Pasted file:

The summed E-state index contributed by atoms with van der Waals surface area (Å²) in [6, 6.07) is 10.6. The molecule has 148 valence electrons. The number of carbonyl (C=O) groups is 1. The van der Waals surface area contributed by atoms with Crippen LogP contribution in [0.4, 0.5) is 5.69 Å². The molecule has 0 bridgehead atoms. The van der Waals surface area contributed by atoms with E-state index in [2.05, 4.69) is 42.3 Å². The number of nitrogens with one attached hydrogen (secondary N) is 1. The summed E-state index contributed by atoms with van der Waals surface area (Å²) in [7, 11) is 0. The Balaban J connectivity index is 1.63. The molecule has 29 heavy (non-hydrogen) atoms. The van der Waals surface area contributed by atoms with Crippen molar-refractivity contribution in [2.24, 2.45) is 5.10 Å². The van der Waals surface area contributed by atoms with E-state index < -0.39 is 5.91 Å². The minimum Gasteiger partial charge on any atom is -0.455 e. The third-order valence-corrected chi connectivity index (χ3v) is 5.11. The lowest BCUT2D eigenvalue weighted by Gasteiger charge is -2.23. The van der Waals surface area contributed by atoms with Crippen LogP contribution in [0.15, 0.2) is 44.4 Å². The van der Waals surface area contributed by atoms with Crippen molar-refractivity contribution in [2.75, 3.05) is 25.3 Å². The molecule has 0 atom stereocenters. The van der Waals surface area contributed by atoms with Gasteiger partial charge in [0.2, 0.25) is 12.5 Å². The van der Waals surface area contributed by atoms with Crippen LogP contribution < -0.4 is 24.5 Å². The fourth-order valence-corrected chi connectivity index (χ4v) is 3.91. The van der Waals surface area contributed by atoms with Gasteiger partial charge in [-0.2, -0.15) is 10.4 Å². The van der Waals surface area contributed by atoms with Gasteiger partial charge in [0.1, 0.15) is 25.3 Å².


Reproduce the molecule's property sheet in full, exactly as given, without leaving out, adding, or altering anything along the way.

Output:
The summed E-state index contributed by atoms with van der Waals surface area (Å²) in [6, 6.07) is 10.6. The molecule has 148 valence electrons. The number of carbonyl (C=O) groups is 1. The van der Waals surface area contributed by atoms with Crippen LogP contribution in [0.4, 0.5) is 5.69 Å². The molecule has 0 bridgehead atoms. The van der Waals surface area contributed by atoms with E-state index in [2.05, 4.69) is 42.3 Å². The number of nitrogens with one attached hydrogen (secondary N) is 1. The summed E-state index contributed by atoms with van der Waals surface area (Å²) in [7, 11) is 0. The Balaban J connectivity index is 1.63. The molecule has 29 heavy (non-hydrogen) atoms. The van der Waals surface area contributed by atoms with Crippen molar-refractivity contribution in [2.24, 2.45) is 5.10 Å². The van der Waals surface area contributed by atoms with E-state index < -0.39 is 5.91 Å². The minimum Gasteiger partial charge on any atom is -0.455 e. The third-order valence-corrected chi connectivity index (χ3v) is 5.11. The lowest BCUT2D eigenvalue weighted by Gasteiger charge is -2.23. The van der Waals surface area contributed by atoms with Crippen LogP contribution in [0.15, 0.2) is 44.4 Å². The van der Waals surface area contributed by atoms with Crippen molar-refractivity contribution in [2.75, 3.05) is 25.3 Å². The molecule has 0 atom stereocenters. The van der Waals surface area contributed by atoms with Gasteiger partial charge in [0.2, 0.25) is 12.5 Å². The van der Waals surface area contributed by atoms with Crippen LogP contribution < -0.4 is 24.5 Å². The fourth-order valence-corrected chi connectivity index (χ4v) is 3.91. The van der Waals surface area contributed by atoms with Gasteiger partial charge in [-0.2, -0.15) is 10.4 Å². The van der Waals surface area contributed by atoms with Gasteiger partial charge in [0.1, 0.15) is 25.3 Å².